Jessica Lawrence always loved stories. She grew up in a small New Hampshire town, the daughter of attorneys and the oldest of two children. Her parents put the kids to bed at night by reading stories to them. “I needed some type of storytelling happening in the background as I fell asleep,” she recalls. But the demand outstripped supply; Lawrence wanted to hear more stories than her parents were able to tell. Eventually her parents bought and played tapes of Native American folklore. Lawrence would fall asleep hearing an old American Indian myth about why eclipses happened.
She began college as an English major, winding up a psych major. All the while, she kept up an active practice of journaling. When she graduated, she joined the Girl Scouts of America, focusing on fundraising for the San Gorgonio, Calif., chapter. Soon, she learned that her approach to grant proposal writing was distinctive. Those reading her proposals said they actually enjoyed reading them, for a change. Instead of including dry data, Lawrence had gotten into the habit of telling stories.
For instance, she had shared in a funding proposal for STEM education the story of a girl whose father owned an alarm system business. Her mother said that prior to STEM training, the girl helped her father with simple tasks like stuffing envelopes. After a few weeks of STEM training, she went to her father and said, “I don’t want to help you stuff envelopes. I want to help you install the alarm systems.”
Later, the same trick that worked on funders, she tried on her own colleagues. When she found that colleagues weren’t assimilating key information from a PowerPoint presentation she’d made, she racked her brain for how to improve her presentation. “The idea came to me that I should just illustrate this with a character,” she recalls. She drew a rudimentary stick figure with a Girls Scout sash and beanie, called her Sally the Girl Scout, and “just basically hand-drew a storyboard,” she said. When she started using this rudimentary video, “I’d see people’s faces light up. Using storytelling and a fictional character made a huge difference in terms of being able to move forward,” she recalls.
Around this time, she and some colleagues were struggling to communicate to a tech firm about what they wanted from their “CRM,” or customer relationship management, system. They made a lot of lists and sketches, but it still wasn’t clicking. That’s when Lawrence did something weird.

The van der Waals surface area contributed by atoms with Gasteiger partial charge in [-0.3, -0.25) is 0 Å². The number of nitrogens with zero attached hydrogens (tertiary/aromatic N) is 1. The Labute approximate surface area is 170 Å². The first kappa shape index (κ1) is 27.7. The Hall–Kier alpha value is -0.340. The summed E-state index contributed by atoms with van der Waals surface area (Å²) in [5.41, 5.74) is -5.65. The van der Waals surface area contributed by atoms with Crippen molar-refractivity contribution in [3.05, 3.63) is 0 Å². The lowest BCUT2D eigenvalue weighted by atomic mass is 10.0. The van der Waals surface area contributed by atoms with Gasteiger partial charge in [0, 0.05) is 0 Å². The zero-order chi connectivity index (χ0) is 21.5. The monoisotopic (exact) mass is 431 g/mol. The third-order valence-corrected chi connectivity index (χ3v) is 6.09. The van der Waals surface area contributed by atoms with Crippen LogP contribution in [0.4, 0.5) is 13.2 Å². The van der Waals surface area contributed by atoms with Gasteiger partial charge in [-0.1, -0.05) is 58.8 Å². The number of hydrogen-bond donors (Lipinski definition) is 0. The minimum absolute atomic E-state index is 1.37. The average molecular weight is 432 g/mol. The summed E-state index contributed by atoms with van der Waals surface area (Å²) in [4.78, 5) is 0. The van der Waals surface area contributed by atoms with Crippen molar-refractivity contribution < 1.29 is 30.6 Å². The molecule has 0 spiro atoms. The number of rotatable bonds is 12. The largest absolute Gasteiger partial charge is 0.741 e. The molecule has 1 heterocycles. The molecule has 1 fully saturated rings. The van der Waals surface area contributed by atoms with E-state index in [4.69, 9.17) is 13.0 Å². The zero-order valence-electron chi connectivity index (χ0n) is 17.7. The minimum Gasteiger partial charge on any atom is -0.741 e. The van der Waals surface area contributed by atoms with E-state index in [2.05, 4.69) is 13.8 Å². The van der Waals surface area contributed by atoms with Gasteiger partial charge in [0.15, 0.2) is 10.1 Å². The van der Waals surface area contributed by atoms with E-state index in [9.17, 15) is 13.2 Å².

She needed a new mode to communicate the idea that something was broken, something that had the potential to be way, way better.
She opened a Word document and typed: “Once upon a time…” Then she finished the sentence: “there was a Girl Scout council with an amazing CRM system.”
Lawrence went on to write an entire fairy tale, following several characters who work at a Girl Scout council that had a perfect CRM system that did everything she and her colleagues wanted. It got into specifics about how a mother whose child was sick could still use the system from home. It was realistic about how people behaved, how software could fit into their lives. “When you’re thinking about what you want, out of what you don’t have, what you have in your mind is a fairy tale,” she recalls now.
She wrote out the last sentences: “The Facebook post is done right through the CRM system and the VP of product sales has a great conversation with the volunteer and posts her call notes, confirming that the issue has been resolved. And with that, the council and its amazing CRM system lived happily ever after.”
She recalls, “I knew some people would find it incredibly weird, but I kind of didn’t care. I was trying to solve a problem.” She knew no better way to communicate what she wanted–both to herself, and to others. “Storytelling gets to the heart of what I want someone’s user experience to be,” she says.
She sent the fairy tale to the tech consultants. “When they saw it, they loved it. They saw, ‘Oh, they want the system to be able to do this.’”
Years later, when she joined New York Tech Meetup (first as its managing director, now as its executive director), Lawrence again found herself relying on fairy tale-like narratives to solve problems. Sitting down to plan a conference, she decided to write herself a letter from the point of view of a someone who had just attended the perfect conference, and was thrilled.
“In going through that process, I got to thinking more about what details I could add to make this especially impactful for people,” she recalls. “It triggered a lot of creative thinking about what I could do to make people feel welcome.” For instance, the venue had a huge unused chalkboard. Writing the fake letter gave Lawrence the idea to hire a chalkboard artist to draw chalk portraits of every person attending. At the actual conference, it was a hit. “Everyone started posing next to their portrait,” she recalls. “Thinking about those details made people feel welcome, and without that trigger of writing that letter from the perspective of someone excited about the experience–what they would have to say about it, what they would be feeling–I wouldn’t have come up with all those details.”
She now calls storytelling “one of my favorite business tools,” and one of the most effective ways of getting unstuck.
“I think that storytelling is such a fundamentally human way of relating to the world,” she says. “I think that in the business world, we often try to take the humanity out of our processes and act like a well-oiled machine. We try to get everything into perfect alignment with lists and diagrams. Storytelling brings back that human side of business.”